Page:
One of the first decisions you will make in regards to your children will be custody. Custody isn’t about physical access to the children. Custody mainly pertains to who makes the legal decisions about the children’s life.
Custody is not only reserved for the parents of children. The parents or the courts can grant custody to any person making them responsible for the legal decisions affecting the children. If the court finds that neither parent is able to make the proper decisions affecting the child it will assign a guardian ad litem to be responsible for the decisions however it is usually temporary.
Once custody is decided through agreement or court appointment, the parents are defined as custodial and non-custodial parents. Usually the custodial parent has both legal decision making rights and physical custody but that is not always the case. It is important to remember to seek not only custody but physical access to the children as well.
Custody is not widely understood even in this day of rising divorce rates. Schools, government offices, doctors offices and such don’t always recognize the rights of the non-custodial parent to make legal decisions. During a dispute the “office” will default to the custodial parents desires in most cases. It is good to have a copy of your custody agreement on file with these “offices” so they can understand your custody agreement and recognize the rights afforded to you as the non-custodial parent.
Below are the main two types of custody. As with anything having to do with your children it is not set in stone. Custody can be changed throughout the children’s lives. Stability and consistency are important and if changing custody is in the best interest of the children the court can and will change the custody situation to meet the children’s needs. The parents can also agree to change custody temporarily or permanently to meet their own individual situations.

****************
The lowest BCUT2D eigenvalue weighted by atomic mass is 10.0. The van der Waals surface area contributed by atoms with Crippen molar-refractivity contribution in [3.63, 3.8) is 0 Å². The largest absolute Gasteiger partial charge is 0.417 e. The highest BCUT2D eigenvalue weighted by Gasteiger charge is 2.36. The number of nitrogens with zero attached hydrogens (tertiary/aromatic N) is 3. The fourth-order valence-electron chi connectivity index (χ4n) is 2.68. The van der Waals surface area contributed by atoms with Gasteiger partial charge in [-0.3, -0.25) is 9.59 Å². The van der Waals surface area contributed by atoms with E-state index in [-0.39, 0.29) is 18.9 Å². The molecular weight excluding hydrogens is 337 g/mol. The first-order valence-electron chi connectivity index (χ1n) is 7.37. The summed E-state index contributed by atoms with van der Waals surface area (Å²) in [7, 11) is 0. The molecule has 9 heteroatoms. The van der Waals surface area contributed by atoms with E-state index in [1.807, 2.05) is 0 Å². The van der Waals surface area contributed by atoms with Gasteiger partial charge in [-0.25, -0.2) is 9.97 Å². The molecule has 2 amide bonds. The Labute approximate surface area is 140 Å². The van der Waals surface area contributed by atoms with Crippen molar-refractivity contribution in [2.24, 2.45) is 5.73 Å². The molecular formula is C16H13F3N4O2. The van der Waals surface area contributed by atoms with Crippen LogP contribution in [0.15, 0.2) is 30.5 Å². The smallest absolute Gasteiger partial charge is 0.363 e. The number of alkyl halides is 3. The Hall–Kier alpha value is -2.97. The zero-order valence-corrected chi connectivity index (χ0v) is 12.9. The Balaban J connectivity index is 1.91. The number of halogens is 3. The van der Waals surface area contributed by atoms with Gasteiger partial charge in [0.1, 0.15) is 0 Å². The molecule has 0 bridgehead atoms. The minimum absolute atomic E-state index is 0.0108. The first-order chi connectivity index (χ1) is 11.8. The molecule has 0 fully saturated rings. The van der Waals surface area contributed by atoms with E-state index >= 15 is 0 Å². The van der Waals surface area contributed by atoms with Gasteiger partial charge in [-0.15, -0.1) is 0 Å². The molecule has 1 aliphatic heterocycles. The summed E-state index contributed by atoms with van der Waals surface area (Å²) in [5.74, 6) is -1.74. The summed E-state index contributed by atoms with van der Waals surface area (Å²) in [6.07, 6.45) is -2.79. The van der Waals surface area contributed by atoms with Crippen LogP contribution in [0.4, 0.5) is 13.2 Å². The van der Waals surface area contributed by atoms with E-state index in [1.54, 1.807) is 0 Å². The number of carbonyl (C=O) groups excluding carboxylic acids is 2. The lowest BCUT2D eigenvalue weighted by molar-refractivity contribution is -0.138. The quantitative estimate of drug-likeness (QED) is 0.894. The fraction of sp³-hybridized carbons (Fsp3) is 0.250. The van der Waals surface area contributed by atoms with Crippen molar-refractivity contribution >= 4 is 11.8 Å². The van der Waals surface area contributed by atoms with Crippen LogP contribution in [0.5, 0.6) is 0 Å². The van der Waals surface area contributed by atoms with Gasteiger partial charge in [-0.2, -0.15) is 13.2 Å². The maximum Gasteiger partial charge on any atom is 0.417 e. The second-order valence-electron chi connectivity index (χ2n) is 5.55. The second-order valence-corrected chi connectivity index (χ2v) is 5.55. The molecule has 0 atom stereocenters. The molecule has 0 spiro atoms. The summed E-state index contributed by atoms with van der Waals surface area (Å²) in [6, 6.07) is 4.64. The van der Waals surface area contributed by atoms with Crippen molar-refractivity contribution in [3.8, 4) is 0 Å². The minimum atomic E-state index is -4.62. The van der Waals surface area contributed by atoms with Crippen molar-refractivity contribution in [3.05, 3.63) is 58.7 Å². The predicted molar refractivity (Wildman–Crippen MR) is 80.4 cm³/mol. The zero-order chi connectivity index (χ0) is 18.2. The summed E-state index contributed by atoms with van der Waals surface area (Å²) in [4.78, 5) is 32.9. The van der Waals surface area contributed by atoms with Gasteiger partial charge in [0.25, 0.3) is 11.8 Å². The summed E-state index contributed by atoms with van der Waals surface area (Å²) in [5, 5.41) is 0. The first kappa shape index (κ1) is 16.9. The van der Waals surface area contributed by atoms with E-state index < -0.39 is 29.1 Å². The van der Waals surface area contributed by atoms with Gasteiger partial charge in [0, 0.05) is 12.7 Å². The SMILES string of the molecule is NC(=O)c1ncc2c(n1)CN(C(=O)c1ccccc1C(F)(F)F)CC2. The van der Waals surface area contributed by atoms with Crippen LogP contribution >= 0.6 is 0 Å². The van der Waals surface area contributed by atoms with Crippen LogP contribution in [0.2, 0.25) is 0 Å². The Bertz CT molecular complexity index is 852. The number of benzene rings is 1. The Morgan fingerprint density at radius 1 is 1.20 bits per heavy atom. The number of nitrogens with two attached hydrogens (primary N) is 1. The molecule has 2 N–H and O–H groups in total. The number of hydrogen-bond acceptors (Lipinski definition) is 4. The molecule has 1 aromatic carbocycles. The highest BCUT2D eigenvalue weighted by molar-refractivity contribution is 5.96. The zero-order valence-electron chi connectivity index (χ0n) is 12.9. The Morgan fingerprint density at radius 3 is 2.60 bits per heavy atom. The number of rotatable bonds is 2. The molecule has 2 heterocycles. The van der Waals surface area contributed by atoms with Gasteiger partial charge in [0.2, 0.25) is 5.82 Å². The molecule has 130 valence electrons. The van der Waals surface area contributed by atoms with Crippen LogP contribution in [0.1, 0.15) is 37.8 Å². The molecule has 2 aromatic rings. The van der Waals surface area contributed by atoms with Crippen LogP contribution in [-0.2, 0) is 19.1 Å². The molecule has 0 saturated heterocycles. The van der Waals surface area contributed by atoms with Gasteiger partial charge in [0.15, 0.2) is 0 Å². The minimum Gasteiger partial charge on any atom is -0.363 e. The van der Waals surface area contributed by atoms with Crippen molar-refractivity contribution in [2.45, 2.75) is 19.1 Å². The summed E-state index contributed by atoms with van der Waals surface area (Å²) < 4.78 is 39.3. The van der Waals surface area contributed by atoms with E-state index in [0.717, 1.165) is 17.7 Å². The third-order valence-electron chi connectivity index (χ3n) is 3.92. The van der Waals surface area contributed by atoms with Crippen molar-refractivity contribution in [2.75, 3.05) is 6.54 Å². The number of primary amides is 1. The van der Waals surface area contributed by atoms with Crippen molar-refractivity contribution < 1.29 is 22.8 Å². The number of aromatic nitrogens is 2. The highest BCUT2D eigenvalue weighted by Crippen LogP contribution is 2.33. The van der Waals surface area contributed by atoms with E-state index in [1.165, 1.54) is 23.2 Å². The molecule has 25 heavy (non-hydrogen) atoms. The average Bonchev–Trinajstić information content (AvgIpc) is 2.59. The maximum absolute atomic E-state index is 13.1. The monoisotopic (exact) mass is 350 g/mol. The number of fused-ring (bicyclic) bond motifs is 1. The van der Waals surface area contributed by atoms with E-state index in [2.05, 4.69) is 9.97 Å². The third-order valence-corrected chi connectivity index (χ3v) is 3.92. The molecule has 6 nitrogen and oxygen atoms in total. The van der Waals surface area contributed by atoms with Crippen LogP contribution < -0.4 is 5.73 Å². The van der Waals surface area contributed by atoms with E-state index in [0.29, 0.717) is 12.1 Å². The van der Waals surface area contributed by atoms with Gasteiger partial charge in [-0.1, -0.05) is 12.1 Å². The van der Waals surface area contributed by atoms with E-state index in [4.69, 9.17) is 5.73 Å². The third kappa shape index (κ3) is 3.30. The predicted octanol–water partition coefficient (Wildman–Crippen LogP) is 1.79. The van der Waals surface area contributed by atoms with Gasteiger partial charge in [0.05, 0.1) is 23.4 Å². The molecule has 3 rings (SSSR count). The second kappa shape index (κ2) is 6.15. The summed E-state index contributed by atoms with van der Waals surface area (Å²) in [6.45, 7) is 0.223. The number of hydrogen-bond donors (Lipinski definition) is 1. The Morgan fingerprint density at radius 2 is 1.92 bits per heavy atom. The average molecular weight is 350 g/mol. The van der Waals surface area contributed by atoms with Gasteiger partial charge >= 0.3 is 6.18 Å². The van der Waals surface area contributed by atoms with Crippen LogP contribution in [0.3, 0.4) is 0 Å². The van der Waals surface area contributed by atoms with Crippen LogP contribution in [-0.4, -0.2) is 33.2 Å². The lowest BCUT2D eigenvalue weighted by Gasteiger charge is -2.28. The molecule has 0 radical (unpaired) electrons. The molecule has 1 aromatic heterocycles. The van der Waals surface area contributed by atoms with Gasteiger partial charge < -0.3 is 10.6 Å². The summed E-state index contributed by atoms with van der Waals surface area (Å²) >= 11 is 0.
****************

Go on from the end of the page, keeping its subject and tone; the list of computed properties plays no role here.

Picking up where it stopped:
Type of custody
There are two types of custody: joint and sole. Joint custody is now called shared parental responsibility in most courts in the United States. Joint custody is usually what is assigned unless there are circumstance that would make it detrimental for the children.
Joint Custody (Shared parental responsibility):
In cases of joint custody both parents have equal say over the decisions that affect the children’s life and well-being. It is generally accepted that both parents can agree or come to an agreement over these decisions. Today a lot of parents set out the major decisions that will affect their children in their parenting agreement right from the start. All decisions though can’t be decided ahead time even with the most thorough agreement.
It was once understood that every decision, even down to what activities the child could participate in, had to be agreed upon by both parents. Now the courts and society are focusing more on joint parenting. With this concept the major decisions are agreed upon but day to day decisions are up to the parent who has access with the child at the time. This allows both parents to actually parent the children equally.
When parents can’t agree on major decisions affecting the children the alternative is to go to mediation or sometimes back to court. Even minor decisions can be resolved through mediation. In extreme cases or where the conflict is affecting the child directly the courts can change joint custody to sole custody.
Sole custody is just what it sounds like. One parent is designated as the legal decision maker for the children. This is usually ordered when the parents are just unable to agree on anything. In cases where only one parent is present or if there has been abuse, violence, drug/alcohol abuse, mental illness or poor judgment overall the courts will award sole custody.
Most people think sole custody also means the other parent won’t be able to visit or access the children. That is not so. Custody is about legal decision making authority and doesn’t have anything to do with access/visitation with the child.
Whether you have joint custody or sole custody you are responsible for the decision affecting your children’s lives. It is usually best for children to have both parents involved and parenting the children. Parents should strive for joint custody and learn to effectively communicate and make decisions in their children’s best interest. I realize this cannot always happen and in cases where sole custody is necessary then definitely do what is best for your children. I always advocate for parents to make these decisions and not leave it up to a judge so now that you have an understanding what custody is, take that first step and make the first decision regarding your children.